Forbes reports today that "After a very long four days of snowballing criticism by the security community, Apple has fixed the critical security flaw in its software dubbed "gotofail," which threatened to allow any untrusted network to disable the encryption on users' communications."
Forbes further notes that "The patch, released for OSX Tuesday, follows a similar update for iOS last Friday that first alerted security researchers to the bug. That earlier patch was quickly reverse engineered to reveal the source of the flaw–as well as the fact that the vulnerability existed in Apple's desktop software as well, with no patch available.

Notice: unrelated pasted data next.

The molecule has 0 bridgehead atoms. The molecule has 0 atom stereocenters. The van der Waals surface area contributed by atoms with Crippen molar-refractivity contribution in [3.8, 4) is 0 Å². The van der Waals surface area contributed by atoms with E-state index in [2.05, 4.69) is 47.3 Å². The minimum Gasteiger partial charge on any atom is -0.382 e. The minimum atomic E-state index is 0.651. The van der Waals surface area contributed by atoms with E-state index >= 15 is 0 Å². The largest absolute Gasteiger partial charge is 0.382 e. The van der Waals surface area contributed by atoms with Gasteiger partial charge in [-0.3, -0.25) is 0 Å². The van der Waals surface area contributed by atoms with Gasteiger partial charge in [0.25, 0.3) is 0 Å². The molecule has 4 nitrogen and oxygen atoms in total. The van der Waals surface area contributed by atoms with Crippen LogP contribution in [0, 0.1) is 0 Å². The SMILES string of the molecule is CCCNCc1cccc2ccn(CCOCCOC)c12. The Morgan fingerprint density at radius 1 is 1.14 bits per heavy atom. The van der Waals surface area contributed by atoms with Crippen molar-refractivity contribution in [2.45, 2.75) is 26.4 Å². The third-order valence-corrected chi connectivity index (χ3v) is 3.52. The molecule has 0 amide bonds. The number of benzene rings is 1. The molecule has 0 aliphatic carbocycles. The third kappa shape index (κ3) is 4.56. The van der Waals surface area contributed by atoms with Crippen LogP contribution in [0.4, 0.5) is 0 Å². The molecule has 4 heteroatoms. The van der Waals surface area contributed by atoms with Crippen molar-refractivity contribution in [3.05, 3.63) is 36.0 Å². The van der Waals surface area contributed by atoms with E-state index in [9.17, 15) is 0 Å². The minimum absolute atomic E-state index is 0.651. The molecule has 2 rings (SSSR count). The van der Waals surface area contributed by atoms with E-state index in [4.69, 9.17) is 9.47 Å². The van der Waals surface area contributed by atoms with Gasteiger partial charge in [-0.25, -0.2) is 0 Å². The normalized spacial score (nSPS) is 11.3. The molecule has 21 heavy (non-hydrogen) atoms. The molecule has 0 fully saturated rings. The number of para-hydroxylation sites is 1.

Apple has issued fixes for a security flaw in its Macintosh computers that allows hackers to intercept data such as email, patching a major and embarrassing glitch that came to light several days ago.
The flaw allowed attackers with access to a mobile user's network, such as a shared unsecured wireless service offered by a cafe, to see or alter exchanges between the user and protected sites such as Google Inc's Gmail or Facebook."
Apple's security webpage states that "For the protection of our customers, Apple does not disclose, discuss or confirm security issues until a full investigation has occurred and any necessary patches or releases are available."